Sometimes we’re building our own kingdoms and we don’t even realize it, and other times we’re building our own kingdoms and that doesn’t even bother us. Kingdom language might be somewhat difficult in modern days because we’re not accustomed to seeing the world this way, so maybe we can just speak of being territorial. Everyone knows a territorial person when they see it in others, but it’s harder to see within ourselves (Matthew 7:5).
There’s a lot written about the subject on the web that would be easy to find, but a single aspect of this mentality we must be introspective enough to sense in ourselves is whether or not we wish to be exclusive and push people out or away. The aim is not to be universalists by any means. However, it can be too easy to see those who are unlike us in any capacity and wish them harm or worse. However, God’s will is that we also wish that none would perish (2 Peter 3:9).
This way of thinking receives the two greatest commandments (Matthew 22:38-39) and the Great Commission (Matthew 28:16-20) with eagerness to draw all that we come across in the world, no matter how alike or unlike us they are, into God’s love. It is a command of His (Matthew 4:19). It is not always the outlook that motivates us, but it should and that kind of selfless and sacrificial love should be the calling card of the Church (John 13:35).
How does a Christian avoid being territorial? Or how can they build God’s kingdom without the focus being on their own personal kingdom? Something what helps and excites me is drawing together and doing mission with different Christians in our community. It can be easy to do work with one’s church name associated with it, but when we remove titles and logos, we can focus primarily on fulfilling God’s calling to the global Bride of Christ (Revelation 19:7). This approach makes less of ourselves and much of Christ (John 3:30).
Now, it can be very easy to assign this kind of call to pastors in our lives. But it is equally important to every follower of Christ. We are all priests of His, after all (1 Peter 2:9). Throughout my life, I have heard Christians make weird flexes (I apologize for the Gen Z vernacular) to suggest that their church is better than others.
“My church lets us wear jeans – just come as you are!” “Oh really? Well, my pastor wears football jerseys on game day!”
“My church has baptized ___ people this year!” “My church feeds the hungry though!”
“My pastor spoke at the ___ conference this year and really got our name out there.” “Well my pastor doesn’t have time for conferences because he visits the sick in all of his free time.” “My pastor doesn’t need to speak at conferences because we’re already past capacity!”
These are only examples of pastoral/church related topics. Mix in the arguments over the accomplishments of your children, professional achievements, politics, the size of your garden, the number of vacations that you go on every year, the number of quotes from famous philosophers/theologians you can recite in every day language, whether you have an above ground pool, an itty-bitty square pool, or the larger bean shaped pool, etc., we modern-day Americans find ourselves in the constant fight to compete and prove our acceptability over those who are different than us. Let’s be explicit that this is a worldly quality and not given to us from our Lord (Philippians 2:3-4 – Do nothing from rivalry or conceit, but in humility count others more significant than yourselves. Let each of you look not only to his own interests, but also to the interests of others.).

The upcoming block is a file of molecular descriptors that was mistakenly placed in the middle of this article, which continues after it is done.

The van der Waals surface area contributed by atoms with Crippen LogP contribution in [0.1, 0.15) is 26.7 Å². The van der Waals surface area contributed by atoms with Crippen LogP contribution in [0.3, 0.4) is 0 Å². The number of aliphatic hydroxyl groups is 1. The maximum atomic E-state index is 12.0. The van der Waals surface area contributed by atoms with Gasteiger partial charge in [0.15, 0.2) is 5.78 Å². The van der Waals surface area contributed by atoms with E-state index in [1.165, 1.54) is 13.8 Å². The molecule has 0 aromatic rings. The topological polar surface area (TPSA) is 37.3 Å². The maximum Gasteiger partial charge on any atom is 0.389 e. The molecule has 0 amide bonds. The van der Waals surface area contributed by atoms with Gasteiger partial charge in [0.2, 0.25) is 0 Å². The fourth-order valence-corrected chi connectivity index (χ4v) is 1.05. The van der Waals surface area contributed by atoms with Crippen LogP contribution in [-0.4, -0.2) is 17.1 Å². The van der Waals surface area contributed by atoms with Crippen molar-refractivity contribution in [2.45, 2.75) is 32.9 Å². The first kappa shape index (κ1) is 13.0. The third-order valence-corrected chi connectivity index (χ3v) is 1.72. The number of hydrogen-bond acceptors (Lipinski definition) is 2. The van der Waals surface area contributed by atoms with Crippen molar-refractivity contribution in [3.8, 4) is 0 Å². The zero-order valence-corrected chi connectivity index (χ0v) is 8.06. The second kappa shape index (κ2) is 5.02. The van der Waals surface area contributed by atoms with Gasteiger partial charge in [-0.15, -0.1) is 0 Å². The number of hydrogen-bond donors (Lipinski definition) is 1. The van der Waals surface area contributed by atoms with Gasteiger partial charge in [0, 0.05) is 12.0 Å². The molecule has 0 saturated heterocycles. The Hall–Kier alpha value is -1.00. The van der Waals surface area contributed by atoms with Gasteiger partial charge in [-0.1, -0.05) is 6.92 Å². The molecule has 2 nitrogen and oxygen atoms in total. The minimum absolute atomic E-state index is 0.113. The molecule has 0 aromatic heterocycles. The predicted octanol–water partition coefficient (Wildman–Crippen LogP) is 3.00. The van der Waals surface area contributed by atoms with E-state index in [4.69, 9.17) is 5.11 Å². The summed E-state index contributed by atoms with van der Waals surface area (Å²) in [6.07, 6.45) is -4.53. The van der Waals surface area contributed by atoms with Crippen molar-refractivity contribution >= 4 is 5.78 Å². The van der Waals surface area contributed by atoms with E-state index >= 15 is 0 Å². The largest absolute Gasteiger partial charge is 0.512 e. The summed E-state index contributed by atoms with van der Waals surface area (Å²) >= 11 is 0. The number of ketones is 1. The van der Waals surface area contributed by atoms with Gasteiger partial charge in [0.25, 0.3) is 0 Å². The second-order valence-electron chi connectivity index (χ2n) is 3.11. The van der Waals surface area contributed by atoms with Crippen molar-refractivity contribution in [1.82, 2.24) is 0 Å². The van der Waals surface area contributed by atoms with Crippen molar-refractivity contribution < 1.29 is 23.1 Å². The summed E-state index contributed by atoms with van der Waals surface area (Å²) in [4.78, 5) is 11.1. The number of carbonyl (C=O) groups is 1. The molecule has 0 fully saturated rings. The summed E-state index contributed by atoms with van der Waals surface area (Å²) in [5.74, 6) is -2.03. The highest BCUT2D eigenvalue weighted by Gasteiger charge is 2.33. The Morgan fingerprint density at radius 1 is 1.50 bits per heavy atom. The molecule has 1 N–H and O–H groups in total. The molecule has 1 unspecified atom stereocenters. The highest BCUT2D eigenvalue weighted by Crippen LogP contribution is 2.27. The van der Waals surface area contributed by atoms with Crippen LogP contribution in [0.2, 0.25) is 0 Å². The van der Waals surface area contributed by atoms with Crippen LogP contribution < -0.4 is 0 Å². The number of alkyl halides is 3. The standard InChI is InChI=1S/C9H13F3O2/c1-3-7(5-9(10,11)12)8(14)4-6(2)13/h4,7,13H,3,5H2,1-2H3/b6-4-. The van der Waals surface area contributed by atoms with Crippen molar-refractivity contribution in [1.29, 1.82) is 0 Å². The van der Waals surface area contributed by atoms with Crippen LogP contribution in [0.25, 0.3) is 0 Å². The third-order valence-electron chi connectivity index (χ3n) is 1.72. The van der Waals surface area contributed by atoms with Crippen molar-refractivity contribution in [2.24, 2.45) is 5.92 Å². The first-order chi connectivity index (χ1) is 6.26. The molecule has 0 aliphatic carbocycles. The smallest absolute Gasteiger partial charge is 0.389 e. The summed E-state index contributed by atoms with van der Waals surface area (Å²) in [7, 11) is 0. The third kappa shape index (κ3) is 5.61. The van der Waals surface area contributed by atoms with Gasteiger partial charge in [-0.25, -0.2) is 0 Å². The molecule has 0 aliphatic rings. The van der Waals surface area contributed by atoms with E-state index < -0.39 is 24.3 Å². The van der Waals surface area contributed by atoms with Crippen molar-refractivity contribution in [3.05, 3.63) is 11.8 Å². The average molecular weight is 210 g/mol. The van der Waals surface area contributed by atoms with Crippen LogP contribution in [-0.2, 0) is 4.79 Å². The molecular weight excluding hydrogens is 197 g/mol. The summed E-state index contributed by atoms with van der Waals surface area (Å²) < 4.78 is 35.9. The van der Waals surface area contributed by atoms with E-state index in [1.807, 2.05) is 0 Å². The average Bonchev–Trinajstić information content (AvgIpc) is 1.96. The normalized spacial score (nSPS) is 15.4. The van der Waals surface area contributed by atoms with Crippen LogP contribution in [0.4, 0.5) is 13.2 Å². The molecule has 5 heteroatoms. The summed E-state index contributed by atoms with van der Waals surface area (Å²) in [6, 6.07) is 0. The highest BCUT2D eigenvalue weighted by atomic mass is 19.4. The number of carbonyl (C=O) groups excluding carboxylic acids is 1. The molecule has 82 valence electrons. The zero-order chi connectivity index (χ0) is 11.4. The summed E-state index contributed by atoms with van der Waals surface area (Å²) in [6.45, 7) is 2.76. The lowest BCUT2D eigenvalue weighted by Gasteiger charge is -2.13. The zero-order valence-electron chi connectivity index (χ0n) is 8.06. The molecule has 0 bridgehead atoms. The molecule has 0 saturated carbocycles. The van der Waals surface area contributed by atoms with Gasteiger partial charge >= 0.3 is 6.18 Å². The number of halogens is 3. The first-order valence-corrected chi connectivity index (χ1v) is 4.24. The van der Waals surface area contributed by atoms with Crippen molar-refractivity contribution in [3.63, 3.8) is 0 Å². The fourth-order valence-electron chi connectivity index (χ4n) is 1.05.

Each and every one of you reading this blog, consider ways that you might partner with folks to do good and share God’s love to those around you. Imagine how God is asking that you partner with your friend who goes to the church down the street. Can you provide some kind of service to Sheltering Wings together by encouraging the women and children whose lives are on hold (James 1:27)? Can you partner with them to write letters to nursing staff who are integral to keeping our communities going and letting them know that God loves them and appreciates the way that they heal physical brokenness (Matthew 9:35)? Can you partner with them to write letters for hesitant mothers who seek assistance from Life Centers and let them know that they are beautifully created and so are their children – that God wants to know and love them and we as the Church will do all that we can to help? Can you partner with them to encourage those who live lives of service like the staff at Neighborhood Fellowship and Neighborhood Academy? When folks pour themselves out for others, it takes a toll and hearing your encouragement can be a tremendous breath of life from God.
You see? God rarely works powerfully when the Church gets territorial (1 Corinthians 3:3-9). However, God so often changes lives when vast numbers of His followers pour into our communities as the singular Body and Bride of Christ, finding ways to seek and save the lost and addressing spiritual and physical brokenness in the world around us in Christ’s name. May we go and love others around us unconditionally as Christ loved us, even as His enemies (Romans 5:8-10).
Love you all,
Young Adult Minister – Evan McNeff